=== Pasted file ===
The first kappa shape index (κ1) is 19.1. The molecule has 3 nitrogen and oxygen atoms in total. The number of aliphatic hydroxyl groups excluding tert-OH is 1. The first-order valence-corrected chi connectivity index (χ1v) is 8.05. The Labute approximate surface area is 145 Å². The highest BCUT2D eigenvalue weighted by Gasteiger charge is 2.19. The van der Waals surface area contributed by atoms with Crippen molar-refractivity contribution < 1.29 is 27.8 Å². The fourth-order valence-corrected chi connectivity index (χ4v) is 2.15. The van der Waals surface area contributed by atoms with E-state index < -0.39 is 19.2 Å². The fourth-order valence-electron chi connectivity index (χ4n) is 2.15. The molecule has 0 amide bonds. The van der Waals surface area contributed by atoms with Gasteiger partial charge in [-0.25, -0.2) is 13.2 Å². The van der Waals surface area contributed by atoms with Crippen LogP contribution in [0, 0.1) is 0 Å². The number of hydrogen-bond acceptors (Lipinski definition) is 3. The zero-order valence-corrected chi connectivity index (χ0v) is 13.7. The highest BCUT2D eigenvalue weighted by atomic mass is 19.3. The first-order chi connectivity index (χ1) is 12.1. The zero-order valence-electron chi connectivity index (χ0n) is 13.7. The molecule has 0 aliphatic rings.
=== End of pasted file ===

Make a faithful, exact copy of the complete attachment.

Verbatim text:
The first kappa shape index (κ1) is 19.1. The molecule has 3 nitrogen and oxygen atoms in total. The number of aliphatic hydroxyl groups excluding tert-OH is 1. The first-order valence-corrected chi connectivity index (χ1v) is 8.05. The Labute approximate surface area is 145 Å². The highest BCUT2D eigenvalue weighted by Gasteiger charge is 2.19. The van der Waals surface area contributed by atoms with Crippen molar-refractivity contribution < 1.29 is 27.8 Å². The fourth-order valence-corrected chi connectivity index (χ4v) is 2.15. The van der Waals surface area contributed by atoms with E-state index < -0.39 is 19.2 Å². The fourth-order valence-electron chi connectivity index (χ4n) is 2.15. The molecule has 0 amide bonds. The van der Waals surface area contributed by atoms with Gasteiger partial charge in [-0.25, -0.2) is 13.2 Å². The van der Waals surface area contributed by atoms with Crippen LogP contribution in [0, 0.1) is 0 Å². The number of hydrogen-bond acceptors (Lipinski definition) is 3. The zero-order valence-corrected chi connectivity index (χ0v) is 13.7. The highest BCUT2D eigenvalue weighted by atomic mass is 19.3. The first-order chi connectivity index (χ1) is 12.1. The zero-order valence-electron chi connectivity index (χ0n) is 13.7. The molecule has 0 aliphatic rings.